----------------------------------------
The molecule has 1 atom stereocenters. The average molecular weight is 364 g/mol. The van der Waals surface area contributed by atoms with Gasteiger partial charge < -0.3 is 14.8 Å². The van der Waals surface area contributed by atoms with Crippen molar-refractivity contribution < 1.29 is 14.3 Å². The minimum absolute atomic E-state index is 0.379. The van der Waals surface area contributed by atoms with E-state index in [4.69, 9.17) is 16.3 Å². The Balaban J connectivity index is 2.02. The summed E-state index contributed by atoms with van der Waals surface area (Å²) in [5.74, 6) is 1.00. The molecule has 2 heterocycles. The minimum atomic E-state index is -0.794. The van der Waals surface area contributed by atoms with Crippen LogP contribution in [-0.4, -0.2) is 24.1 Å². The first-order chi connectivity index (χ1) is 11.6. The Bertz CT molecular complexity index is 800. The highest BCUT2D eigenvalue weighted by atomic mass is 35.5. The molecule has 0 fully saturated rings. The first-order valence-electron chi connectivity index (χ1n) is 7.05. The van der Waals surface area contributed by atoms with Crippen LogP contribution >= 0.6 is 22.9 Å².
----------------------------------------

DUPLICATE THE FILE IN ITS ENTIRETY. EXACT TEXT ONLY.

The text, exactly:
The molecule has 1 atom stereocenters. The average molecular weight is 364 g/mol. The van der Waals surface area contributed by atoms with Gasteiger partial charge < -0.3 is 14.8 Å². The van der Waals surface area contributed by atoms with Crippen molar-refractivity contribution < 1.29 is 14.3 Å². The minimum absolute atomic E-state index is 0.379. The van der Waals surface area contributed by atoms with E-state index in [4.69, 9.17) is 16.3 Å². The Balaban J connectivity index is 2.02. The summed E-state index contributed by atoms with van der Waals surface area (Å²) in [5.74, 6) is 1.00. The molecule has 2 heterocycles. The minimum atomic E-state index is -0.794. The van der Waals surface area contributed by atoms with Crippen LogP contribution in [-0.4, -0.2) is 24.1 Å². The first-order chi connectivity index (χ1) is 11.6. The Bertz CT molecular complexity index is 800. The highest BCUT2D eigenvalue weighted by atomic mass is 35.5. The molecule has 0 fully saturated rings. The first-order valence-electron chi connectivity index (χ1n) is 7.05. The van der Waals surface area contributed by atoms with Crippen LogP contribution >= 0.6 is 22.9 Å².